Pierre told me about the winemaking process, which his family has been involved in for three generations now, and he said, "When you have the right wine, it just hits you, and you just know it's perfect," and then he tilted his head back and sighed, and said:
It is ter. rif.ic.
And I like to think I knew exactly what he meant.
And then we all ate dinner, and the food and the wine was just too much for me, and before dessert was served, I knew I needed to walk home and breathe some fresh (exhaust-filled) air. And so spiceboy and I stumbled on home, full of Ethiopian curry and French wine, and I'm slightly drunk right now, so please forgive me.
On the way home, we stopped in the bodega on the corner of 69th and Second to buy water, and spiceboy waited outside. And inside the store, Barry White was playing on the radio. And so I paid for my jug of water, and the Korean man behind the counter smiled at me as I hummed along with the music, or perhaps he smiled at me in the way he smiles at all slightly drunk girls buying water at his store.
And so I walked out of the bodega and handed spiceboy the jug of water and we walked toward home and I sang some Barry White:
I know so many ways that I...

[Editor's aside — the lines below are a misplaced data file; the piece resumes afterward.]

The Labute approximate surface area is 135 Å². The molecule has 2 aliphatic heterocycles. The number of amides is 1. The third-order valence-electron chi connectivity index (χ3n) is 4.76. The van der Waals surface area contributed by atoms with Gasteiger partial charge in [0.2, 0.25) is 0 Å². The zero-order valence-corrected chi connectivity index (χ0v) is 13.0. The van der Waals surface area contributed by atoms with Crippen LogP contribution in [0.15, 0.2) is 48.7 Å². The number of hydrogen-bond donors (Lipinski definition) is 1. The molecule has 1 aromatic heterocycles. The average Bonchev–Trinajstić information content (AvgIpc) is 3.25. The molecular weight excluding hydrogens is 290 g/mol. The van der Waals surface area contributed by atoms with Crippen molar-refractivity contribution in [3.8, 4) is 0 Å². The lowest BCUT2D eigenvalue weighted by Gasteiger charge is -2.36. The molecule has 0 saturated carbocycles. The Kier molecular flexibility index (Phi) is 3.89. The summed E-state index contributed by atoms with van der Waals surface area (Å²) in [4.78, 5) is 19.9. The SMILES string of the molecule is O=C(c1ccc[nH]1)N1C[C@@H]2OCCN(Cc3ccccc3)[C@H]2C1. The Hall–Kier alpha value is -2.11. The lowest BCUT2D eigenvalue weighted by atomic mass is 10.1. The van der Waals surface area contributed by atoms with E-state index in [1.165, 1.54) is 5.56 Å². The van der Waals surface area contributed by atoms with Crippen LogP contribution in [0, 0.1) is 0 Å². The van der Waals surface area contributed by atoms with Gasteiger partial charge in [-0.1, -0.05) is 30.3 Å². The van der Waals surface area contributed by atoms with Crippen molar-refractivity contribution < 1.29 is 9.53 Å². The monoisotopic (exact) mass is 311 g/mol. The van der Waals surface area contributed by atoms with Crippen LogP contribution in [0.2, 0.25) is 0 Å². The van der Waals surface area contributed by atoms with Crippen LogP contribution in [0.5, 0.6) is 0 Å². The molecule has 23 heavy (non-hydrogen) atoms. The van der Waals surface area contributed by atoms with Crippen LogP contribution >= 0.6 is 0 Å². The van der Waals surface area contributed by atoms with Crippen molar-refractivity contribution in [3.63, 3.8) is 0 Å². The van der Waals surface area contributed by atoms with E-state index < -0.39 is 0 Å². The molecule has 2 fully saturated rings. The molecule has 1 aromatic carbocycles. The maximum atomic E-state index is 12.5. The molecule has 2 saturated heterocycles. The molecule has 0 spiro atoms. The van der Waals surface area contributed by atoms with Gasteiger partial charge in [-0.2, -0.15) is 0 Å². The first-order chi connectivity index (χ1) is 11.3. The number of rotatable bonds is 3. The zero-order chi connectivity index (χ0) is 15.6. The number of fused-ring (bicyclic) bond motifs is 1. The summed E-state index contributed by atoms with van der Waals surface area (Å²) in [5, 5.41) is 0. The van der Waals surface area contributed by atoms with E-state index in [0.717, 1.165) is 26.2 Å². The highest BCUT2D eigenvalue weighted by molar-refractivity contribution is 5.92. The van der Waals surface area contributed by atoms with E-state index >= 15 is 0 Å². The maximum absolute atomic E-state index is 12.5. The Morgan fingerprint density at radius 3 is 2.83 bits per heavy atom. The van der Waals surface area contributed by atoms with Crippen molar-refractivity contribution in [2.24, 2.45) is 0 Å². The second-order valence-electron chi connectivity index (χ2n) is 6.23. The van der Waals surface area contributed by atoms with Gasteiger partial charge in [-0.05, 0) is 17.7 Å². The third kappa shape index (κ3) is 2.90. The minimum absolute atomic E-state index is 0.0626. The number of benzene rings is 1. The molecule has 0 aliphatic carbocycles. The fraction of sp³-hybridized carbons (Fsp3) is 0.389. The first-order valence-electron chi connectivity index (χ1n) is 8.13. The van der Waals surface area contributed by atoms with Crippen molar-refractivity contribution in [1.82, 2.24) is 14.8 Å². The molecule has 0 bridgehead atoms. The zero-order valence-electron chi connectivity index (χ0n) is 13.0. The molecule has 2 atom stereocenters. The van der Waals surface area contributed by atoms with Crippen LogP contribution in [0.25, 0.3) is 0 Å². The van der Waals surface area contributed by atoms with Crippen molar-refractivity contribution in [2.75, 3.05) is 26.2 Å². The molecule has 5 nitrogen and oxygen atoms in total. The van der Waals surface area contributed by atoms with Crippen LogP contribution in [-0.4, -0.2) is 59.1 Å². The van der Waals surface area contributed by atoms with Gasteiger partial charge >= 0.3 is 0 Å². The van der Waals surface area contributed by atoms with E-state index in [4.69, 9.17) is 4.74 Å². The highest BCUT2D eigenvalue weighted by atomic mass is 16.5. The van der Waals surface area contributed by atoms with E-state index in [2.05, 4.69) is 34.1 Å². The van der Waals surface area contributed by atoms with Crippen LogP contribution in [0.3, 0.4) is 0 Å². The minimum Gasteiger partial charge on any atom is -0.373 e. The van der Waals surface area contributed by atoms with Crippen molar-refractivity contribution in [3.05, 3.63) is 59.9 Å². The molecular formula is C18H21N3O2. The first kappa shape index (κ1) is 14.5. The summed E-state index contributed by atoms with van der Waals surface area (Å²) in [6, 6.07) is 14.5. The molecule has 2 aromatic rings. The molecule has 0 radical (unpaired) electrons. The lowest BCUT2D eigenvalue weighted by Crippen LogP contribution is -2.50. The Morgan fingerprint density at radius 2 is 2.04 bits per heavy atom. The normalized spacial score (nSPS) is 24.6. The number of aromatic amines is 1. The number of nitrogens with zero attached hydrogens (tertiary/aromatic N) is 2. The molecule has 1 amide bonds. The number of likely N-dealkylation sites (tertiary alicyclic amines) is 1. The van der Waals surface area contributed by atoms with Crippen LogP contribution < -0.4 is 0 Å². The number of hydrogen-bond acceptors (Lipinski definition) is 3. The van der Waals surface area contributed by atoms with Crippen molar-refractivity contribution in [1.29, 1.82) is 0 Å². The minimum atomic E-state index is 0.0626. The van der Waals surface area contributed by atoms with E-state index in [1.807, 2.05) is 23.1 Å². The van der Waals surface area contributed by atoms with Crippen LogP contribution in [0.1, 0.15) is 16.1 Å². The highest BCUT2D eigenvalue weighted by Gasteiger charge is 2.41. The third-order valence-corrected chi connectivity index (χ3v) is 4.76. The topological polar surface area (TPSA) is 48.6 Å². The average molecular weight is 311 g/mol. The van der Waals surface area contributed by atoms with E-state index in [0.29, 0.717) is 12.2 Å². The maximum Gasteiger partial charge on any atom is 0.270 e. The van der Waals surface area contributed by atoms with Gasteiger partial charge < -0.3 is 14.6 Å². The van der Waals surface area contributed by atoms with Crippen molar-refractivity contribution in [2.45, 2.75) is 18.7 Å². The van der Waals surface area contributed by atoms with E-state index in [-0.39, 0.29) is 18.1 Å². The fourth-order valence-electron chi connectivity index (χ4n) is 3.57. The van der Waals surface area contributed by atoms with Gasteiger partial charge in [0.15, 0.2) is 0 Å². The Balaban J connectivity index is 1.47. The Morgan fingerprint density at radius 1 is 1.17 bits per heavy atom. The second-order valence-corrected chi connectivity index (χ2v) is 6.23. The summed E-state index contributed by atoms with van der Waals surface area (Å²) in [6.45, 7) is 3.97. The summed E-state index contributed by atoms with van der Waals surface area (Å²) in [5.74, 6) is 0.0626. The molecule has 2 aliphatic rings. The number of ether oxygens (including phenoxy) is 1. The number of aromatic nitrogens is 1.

And it wasn't until after we'd crossed 69th and turned down 70th right next door to the Stinky Beach that spiceboy caught on. But when he did, he sang, at the top of his lungs:
...could love you 'til the day I die...
And the few people at the outdoor tables turned away from their nearly empty drinks and stared, so I sang:
...you're all I'm living for...
and spiceboy sang: I'll be yours for ever more...
me: you're the first...
spiceboy: you're the last..
me: my everything!
And by this time, we were at the steps to our apartment, and making a spectacle and giggling and yelling, and he paused for a moment to kiss me at the base of our steps before unlocking the door, and the air was crisp but not cold and quiet but not still and we each wrapped our arms around the other's waist and we made our way inside.